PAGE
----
Since coming back from the COVID IL, Luis Arráez has returned to a tricky role for his short stature: first base. After some questionable defensive plays at third base had a few too many Twins fans in agony, Rocco Baldelli began shifting Arráez across the diamond.
Although Arráez is only a few inches shorter than most of his teammates, the position does raise questions: does size matter at first? The common assumption among most baseball experts, and one that Miguel Sanó easily fit, is that the player should be a big target. Lumbering at 6’3” and 270ish pounds, the big man could often be seen stretching for balls from various players over the years.
With Sanó out for some time, prospect call up Jose Miranda seems like a more conventional choice for the position at 6’2” and 210 pounds. But as much as everything in baseball can be questioned to find an advantage, perhaps Arráez is not as much of a problem as one might expect.
Although you can find the height of every baseball player on their BRef page, actual height data is rarely provided in data sets among hitting or fielding. That makes comparison across the league a bit harder, so I mostly focused on the 2021 performances at first base. These players range from big boys like Matt Olson and Freddie Freeman (6’5”), to players closer to Arráez like Carlos Santana and Ty France (5’11”).
Over its history, the league has made way for small hitters like Jose Ramirez and Mookie Betts, but these players are rarely found at first base. Even when first basemen might show some vertical challenge, they might have some size to make up for it. Max Muncy played most of first for the Dodgers in their 2021 season, sitting only two inches above Arráez, but with 50 more pounds of muscle. He can stretch those legs much further than what we’ve seen from Arráez so far.
As baseball has transformed, the decrease in the height of a first baseman has changed as well. First base has often been the place, for lack of a better word, smashers with bad defense. As Matt Eddy reported for Baseball America just last year, “A 6-foot player was once deemed too short to play first base, with exceptions made for the most prodigious sluggers, such as Prince Fielder.” But particularly in a game where grounders are going the way of the dodo, that means having excellent defenders at first base has become even more critical than it was even a decade ago. If Arráez’s defense is questionable, it will feel even less important in 2022 Baseball.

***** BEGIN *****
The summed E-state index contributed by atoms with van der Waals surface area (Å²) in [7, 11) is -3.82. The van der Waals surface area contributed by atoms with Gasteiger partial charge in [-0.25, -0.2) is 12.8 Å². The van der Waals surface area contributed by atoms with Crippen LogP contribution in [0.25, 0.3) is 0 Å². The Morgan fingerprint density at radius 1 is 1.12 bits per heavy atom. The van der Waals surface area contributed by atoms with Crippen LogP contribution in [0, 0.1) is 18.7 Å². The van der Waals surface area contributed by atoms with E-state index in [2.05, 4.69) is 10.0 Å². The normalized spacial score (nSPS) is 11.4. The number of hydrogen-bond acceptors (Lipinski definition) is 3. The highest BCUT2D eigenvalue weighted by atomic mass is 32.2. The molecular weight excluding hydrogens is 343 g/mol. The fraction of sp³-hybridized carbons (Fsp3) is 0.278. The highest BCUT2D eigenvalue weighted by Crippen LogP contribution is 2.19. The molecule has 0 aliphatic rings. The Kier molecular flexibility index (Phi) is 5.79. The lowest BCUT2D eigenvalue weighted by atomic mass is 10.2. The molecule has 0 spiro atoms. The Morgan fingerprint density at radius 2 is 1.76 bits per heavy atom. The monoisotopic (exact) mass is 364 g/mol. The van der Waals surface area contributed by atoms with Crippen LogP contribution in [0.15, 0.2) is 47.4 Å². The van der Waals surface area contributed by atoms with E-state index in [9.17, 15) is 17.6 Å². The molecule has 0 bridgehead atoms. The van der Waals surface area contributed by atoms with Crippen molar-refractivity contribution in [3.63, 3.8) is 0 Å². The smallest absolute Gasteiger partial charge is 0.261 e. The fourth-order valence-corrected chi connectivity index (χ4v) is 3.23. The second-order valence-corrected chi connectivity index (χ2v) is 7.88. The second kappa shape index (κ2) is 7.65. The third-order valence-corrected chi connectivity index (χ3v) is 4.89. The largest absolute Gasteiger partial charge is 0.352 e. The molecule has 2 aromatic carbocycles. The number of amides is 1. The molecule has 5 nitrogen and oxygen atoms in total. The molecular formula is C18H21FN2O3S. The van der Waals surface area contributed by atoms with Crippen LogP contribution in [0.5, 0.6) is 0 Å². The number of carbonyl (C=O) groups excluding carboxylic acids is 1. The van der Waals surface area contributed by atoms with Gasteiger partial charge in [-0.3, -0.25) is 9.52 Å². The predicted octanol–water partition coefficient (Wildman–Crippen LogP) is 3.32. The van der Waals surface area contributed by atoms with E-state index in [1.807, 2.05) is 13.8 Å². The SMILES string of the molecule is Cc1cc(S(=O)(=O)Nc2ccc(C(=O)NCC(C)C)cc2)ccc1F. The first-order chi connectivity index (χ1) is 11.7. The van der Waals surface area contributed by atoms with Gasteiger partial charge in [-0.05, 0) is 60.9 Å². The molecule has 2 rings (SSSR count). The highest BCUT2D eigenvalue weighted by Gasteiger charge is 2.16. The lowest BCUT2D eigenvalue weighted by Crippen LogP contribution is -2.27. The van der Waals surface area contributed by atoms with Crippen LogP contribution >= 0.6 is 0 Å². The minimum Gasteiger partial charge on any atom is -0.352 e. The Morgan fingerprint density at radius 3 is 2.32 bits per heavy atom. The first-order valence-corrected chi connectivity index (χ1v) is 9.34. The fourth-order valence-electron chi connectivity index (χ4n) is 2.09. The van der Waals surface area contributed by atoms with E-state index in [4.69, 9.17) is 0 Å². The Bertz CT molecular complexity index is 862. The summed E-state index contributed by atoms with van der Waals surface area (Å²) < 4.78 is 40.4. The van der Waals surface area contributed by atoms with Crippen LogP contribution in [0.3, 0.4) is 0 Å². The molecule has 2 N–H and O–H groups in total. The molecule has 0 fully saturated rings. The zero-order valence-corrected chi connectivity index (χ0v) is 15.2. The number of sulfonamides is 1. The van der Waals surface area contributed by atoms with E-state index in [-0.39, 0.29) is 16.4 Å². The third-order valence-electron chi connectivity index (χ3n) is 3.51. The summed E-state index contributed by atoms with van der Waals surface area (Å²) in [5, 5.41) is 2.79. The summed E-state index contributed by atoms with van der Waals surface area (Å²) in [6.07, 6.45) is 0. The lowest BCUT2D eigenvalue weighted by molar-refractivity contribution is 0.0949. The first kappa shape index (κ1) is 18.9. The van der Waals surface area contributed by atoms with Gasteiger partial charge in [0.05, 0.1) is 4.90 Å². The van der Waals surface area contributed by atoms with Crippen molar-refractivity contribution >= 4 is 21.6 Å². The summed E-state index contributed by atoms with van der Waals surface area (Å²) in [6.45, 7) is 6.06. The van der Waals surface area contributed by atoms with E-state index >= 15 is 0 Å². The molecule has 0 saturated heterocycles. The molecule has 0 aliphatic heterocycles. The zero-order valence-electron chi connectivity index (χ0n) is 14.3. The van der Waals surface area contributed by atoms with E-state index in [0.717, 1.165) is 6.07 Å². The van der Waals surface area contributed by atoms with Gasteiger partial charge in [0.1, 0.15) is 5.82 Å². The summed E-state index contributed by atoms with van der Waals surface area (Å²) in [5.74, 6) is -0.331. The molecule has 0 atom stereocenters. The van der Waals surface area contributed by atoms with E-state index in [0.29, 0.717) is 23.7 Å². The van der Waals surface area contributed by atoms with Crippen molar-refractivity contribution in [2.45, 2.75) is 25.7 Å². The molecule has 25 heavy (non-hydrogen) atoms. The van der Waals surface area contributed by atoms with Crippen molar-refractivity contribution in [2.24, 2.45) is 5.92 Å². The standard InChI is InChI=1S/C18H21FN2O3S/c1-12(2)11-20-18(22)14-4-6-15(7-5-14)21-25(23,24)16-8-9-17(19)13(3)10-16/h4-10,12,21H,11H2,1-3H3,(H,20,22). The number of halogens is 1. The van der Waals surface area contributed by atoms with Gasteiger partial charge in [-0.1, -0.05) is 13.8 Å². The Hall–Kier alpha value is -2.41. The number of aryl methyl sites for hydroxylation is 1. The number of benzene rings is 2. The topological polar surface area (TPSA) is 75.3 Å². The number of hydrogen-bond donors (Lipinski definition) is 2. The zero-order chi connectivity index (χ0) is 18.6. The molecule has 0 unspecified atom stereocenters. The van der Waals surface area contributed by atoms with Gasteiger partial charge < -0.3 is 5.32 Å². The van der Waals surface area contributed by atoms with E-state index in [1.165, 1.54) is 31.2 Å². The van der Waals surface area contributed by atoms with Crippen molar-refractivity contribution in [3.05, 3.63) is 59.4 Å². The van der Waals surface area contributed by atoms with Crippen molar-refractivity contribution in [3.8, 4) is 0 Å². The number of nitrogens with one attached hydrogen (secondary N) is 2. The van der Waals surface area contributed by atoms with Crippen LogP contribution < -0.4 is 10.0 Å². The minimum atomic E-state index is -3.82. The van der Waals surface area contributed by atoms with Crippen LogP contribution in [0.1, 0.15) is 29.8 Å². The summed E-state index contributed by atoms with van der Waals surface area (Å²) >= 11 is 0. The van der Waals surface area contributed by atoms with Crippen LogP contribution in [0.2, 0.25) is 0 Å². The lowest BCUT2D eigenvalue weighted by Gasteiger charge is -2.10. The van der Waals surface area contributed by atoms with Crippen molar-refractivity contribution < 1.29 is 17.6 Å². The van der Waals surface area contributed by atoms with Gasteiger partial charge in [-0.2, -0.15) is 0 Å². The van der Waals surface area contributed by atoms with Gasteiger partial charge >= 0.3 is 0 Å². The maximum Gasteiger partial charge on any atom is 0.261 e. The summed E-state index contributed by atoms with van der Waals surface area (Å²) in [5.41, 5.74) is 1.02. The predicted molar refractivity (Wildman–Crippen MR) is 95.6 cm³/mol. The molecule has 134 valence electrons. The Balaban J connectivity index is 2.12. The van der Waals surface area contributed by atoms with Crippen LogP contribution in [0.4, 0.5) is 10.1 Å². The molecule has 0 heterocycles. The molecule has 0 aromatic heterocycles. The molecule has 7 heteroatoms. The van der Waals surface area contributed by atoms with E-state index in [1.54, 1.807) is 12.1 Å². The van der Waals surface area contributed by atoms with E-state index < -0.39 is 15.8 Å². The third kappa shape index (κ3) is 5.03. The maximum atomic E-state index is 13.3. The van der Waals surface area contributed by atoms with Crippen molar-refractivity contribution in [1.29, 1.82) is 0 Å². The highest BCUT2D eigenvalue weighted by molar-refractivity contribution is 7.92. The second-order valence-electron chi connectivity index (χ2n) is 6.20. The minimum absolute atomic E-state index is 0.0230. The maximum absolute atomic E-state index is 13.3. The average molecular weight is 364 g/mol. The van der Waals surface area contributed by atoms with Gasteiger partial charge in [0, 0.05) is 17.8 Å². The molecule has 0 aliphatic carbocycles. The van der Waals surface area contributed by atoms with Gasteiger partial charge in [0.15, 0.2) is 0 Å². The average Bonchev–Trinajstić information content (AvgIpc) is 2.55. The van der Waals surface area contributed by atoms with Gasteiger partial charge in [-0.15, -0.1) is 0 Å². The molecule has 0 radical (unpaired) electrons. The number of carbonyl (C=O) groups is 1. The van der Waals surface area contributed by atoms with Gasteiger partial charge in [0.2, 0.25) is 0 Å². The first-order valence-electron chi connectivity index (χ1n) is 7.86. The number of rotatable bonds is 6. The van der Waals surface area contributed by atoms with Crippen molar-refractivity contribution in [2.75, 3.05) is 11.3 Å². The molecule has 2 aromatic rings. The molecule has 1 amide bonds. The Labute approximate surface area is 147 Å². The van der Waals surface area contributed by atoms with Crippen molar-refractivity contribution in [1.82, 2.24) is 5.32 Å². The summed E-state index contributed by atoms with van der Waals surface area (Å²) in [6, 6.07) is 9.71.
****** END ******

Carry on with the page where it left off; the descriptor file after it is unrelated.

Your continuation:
But the question is not whether Arráez’s defense matters, but whether a tall boy makes for better defense at first base. Although bigger men in 2021 did usually better in Outs Above Average and Defensive Runs Saved, so did Mariners hitter Ty France, who lives only an inch about Arráez. France was close to top in the league in the advance metric UZR, considered by many to be the gold standard of infield defensive stats. At the bottom of this list? Miguel Sanó. UZR can be tricky—Josh Donaldson was close to Sanó in the metric, and the eye test would tell you that the former third basemen was hardly a schlub in the role. But the closer we look, the correlation between height and defense falls apart.
There is one key difference that might assist Arráez’s defense over either Miranda or Sanó, which might sound surprising, his speed. Over in Los Angeles, the Dodgers were constantly shifting Max Muncy around, which worked due to his quick reactions and acceleration speed. Muncy is hardly a speed demon, but he is extremely quick in his reflexes. It’s something the Dodgers liked about Freeman as well to bring him over from Atlanta. Arráez’s speed puts him at the same level as Vlad Guerrero Jr., Yuli Gurriel, and Ty France. None of these men are in Muncy’s elite level, but it allows for more flexibility there rather than a single target and might assist in building unique positioning.
Most giants at first base do not show a lot of speed, and while Arráez is hardly a demon, his average speed could make for a bit more positioning work through the season.
Arráez’s bat, as we’ve seen even in this first month, is too important to not put somewhere in this lineup to drive in runs. As long as the player can manage the role, the singles smasher will play an unsung advantage in a position where the combined first baseman of the league hit for only 108 wRC+ in 2019.
So far, he hasn’t missed any balls at first in his few game sample. But in a game that depends on finding advantages in every nook and cranny, perhaps the front office might find a hidden advantage in putting a short king slugger at first.